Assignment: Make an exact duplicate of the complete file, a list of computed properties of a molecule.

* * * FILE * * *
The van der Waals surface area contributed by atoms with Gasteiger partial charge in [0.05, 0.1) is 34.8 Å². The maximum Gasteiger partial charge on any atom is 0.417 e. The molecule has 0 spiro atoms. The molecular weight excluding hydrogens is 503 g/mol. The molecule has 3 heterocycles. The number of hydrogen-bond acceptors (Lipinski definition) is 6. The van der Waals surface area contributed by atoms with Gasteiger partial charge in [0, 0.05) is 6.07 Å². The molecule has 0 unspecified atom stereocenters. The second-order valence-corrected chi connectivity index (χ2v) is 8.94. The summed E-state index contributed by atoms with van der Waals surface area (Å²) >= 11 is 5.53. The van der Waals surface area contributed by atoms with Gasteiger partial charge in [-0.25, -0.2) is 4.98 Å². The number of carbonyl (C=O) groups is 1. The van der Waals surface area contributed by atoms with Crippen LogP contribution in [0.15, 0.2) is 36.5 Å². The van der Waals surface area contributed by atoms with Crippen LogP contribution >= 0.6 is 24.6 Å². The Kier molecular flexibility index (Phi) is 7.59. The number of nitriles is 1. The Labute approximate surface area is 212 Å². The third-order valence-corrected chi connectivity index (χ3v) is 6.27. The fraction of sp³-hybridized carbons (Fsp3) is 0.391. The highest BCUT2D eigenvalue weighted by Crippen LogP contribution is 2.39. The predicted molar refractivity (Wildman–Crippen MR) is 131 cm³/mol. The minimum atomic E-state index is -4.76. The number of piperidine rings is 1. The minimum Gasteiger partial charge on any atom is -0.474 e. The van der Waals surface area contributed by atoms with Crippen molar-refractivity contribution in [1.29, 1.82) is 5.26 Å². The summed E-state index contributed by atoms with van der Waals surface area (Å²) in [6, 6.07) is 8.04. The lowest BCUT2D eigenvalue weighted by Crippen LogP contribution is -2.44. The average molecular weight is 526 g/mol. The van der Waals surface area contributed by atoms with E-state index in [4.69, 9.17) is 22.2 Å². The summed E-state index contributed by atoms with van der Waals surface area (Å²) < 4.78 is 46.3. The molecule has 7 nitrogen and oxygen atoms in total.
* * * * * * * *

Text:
The van der Waals surface area contributed by atoms with Gasteiger partial charge in [0.05, 0.1) is 34.8 Å². The maximum Gasteiger partial charge on any atom is 0.417 e. The molecule has 0 spiro atoms. The molecular weight excluding hydrogens is 503 g/mol. The molecule has 3 heterocycles. The number of hydrogen-bond acceptors (Lipinski definition) is 6. The van der Waals surface area contributed by atoms with Gasteiger partial charge in [0, 0.05) is 6.07 Å². The molecule has 0 unspecified atom stereocenters. The second-order valence-corrected chi connectivity index (χ2v) is 8.94. The summed E-state index contributed by atoms with van der Waals surface area (Å²) >= 11 is 5.53. The van der Waals surface area contributed by atoms with Gasteiger partial charge in [-0.25, -0.2) is 4.98 Å². The number of carbonyl (C=O) groups is 1. The van der Waals surface area contributed by atoms with Crippen LogP contribution in [0.15, 0.2) is 36.5 Å². The van der Waals surface area contributed by atoms with Crippen LogP contribution >= 0.6 is 24.6 Å². The Kier molecular flexibility index (Phi) is 7.59. The number of nitriles is 1. The Labute approximate surface area is 212 Å². The third-order valence-corrected chi connectivity index (χ3v) is 6.27. The fraction of sp³-hybridized carbons (Fsp3) is 0.391. The highest BCUT2D eigenvalue weighted by Crippen LogP contribution is 2.39. The predicted molar refractivity (Wildman–Crippen MR) is 131 cm³/mol. The minimum atomic E-state index is -4.76. The number of piperidine rings is 1. The minimum Gasteiger partial charge on any atom is -0.474 e. The van der Waals surface area contributed by atoms with Crippen molar-refractivity contribution in [1.29, 1.82) is 5.26 Å². The summed E-state index contributed by atoms with van der Waals surface area (Å²) in [6, 6.07) is 8.04. The lowest BCUT2D eigenvalue weighted by Crippen LogP contribution is -2.44. The average molecular weight is 526 g/mol. The van der Waals surface area contributed by atoms with E-state index in [4.69, 9.17) is 22.2 Å². The summed E-state index contributed by atoms with van der Waals surface area (Å²) < 4.78 is 46.3. The molecule has 7 nitrogen and oxygen atoms in total.